BCH339N 2018

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BCH339N Systems Biology & Bioinformatics

Course unique #: 54510
Lectures: Tues/Thurs 11 – 12:30 PM in BUR 212
Instructor: Edward Marcotte, marcotte @ icmb.utexas.edu

  • Office hours: Wed 9 AM – 10 AM in MBB 3.148BA

TA: Riddhiman Garge, riddhimankg @ utexas.edu

  • TA Office hours: Mon/Tue 3 PM - 4 PM in MBB 2.204 (or 3.128AA) Phone: 512-232-3919

Lectures & Handouts

April 19, 2018 - Synthetic Biology I

  • Reminder: All projects are due by midnight, April 25. Turn them in as a URL to the web site you created, sent by email to the TA AND PROFESSOR.
  • Today's slides

A collection of further reading, if you're so inclined:

Food for thought

April 17, 2018 - Phenologs

  • Remember: The final project web page is due by midnight April 25, 2018, turned in as a URL emailed to the TA+Professor. Please indicate in the email if you are willing to let us post the project to the course web site.
  • Today's slides
  • Phenologs and the drug discovery story we'll discuss in class. This is a fun example of the power of opportunistic data mining aka "research parasitism" in biomedical research.
  • Search for phenologs here. You can get started by rediscovering the plant model of Waardenburg syndrome. Search among the known diseases for "Waardenburg", or enter the human genes linked to Waardenburg (Entrez gene IDs 4286, 5077, 6591, 7299) to get a feel for how this works. Also, here's Carl Zimmer's NYT article about phenologs and the scientific process.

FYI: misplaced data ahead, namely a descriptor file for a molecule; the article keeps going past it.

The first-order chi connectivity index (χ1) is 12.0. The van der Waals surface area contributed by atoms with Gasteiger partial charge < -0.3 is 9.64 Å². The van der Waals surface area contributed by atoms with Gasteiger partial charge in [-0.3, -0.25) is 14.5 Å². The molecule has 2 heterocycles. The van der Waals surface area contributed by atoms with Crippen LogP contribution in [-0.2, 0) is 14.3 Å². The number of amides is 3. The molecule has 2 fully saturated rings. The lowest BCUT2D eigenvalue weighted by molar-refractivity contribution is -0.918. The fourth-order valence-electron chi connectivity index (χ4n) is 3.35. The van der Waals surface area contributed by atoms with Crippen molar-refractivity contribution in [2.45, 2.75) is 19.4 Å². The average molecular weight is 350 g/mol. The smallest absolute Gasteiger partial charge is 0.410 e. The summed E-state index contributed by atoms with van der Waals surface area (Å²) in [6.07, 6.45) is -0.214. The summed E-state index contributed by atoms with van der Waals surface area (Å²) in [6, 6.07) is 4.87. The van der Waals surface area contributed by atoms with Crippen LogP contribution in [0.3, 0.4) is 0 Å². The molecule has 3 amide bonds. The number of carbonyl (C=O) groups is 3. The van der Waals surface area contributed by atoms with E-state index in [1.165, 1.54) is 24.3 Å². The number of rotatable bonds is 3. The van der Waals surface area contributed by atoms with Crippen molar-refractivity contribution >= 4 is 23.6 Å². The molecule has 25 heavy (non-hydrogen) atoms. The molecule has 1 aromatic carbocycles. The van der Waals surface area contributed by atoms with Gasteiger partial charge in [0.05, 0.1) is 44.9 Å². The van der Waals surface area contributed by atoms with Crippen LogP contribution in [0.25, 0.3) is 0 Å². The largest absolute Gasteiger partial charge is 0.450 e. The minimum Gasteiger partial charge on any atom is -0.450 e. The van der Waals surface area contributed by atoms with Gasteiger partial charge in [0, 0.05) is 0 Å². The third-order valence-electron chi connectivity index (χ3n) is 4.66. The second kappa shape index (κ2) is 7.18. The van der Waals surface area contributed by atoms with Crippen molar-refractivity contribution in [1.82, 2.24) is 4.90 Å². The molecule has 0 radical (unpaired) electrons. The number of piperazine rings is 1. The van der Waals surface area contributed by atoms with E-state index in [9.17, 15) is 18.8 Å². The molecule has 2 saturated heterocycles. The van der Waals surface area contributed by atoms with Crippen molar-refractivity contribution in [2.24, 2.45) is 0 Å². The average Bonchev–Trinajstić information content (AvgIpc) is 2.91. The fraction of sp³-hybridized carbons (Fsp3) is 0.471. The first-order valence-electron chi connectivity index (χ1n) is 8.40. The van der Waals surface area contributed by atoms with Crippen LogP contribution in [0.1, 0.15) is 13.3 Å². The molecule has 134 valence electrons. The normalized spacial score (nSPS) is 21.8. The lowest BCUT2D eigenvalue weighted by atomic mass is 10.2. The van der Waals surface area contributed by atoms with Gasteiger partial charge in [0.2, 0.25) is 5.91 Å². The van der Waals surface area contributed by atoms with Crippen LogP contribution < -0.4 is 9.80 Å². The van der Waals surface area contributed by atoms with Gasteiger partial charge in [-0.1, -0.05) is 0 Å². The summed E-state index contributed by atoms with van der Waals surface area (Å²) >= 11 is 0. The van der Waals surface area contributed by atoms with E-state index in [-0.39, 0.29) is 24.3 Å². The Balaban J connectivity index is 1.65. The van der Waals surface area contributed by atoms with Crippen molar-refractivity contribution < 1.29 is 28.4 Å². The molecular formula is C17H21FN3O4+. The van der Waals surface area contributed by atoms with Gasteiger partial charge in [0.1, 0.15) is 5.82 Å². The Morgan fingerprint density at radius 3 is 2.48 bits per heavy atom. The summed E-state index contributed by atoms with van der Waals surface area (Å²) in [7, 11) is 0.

Tools for finding orthologs:

April 12, 2018 - Networks II

  • We're finishing up the slides from Apr. 5.

Apr 10, 2018 - Cryo-electron microscopy

April 5, 2018 - Networks

  • Today's slides
  • Metabolic networks: The wall chart (it's interactive. For example, can you find enolase?), the current state of the human metabolic reaction network, a review of mapping transcriptional networks by Chip-SEQ (with the current record holder in this regard held by ENCODE), and a recent review of protein interaction mapping in humans and how it is informing disease genetics.
  • Useful gene network resources include:
    • Reactome), which we've seen before, links human genes according to reactions and pathways, and also calculated functional linkages from various high-throughput data.
    • FunctionalNet, which links to human, worm, Arabidopsis, mouse and yeast gene networks. Not the prettiest web site, but useful, and helped my own group find genes for a wide variety of biological processes. Try searching HumanNet for the myelin regulatory factor MYRF (Entrez gene ID 745) and predicting its function, which is now known but wasn't when the network was made.
    • STRING is available for many organisms, including large numbers of prokaryotes. Try searching on the E. coli enolase (Eno) as an example.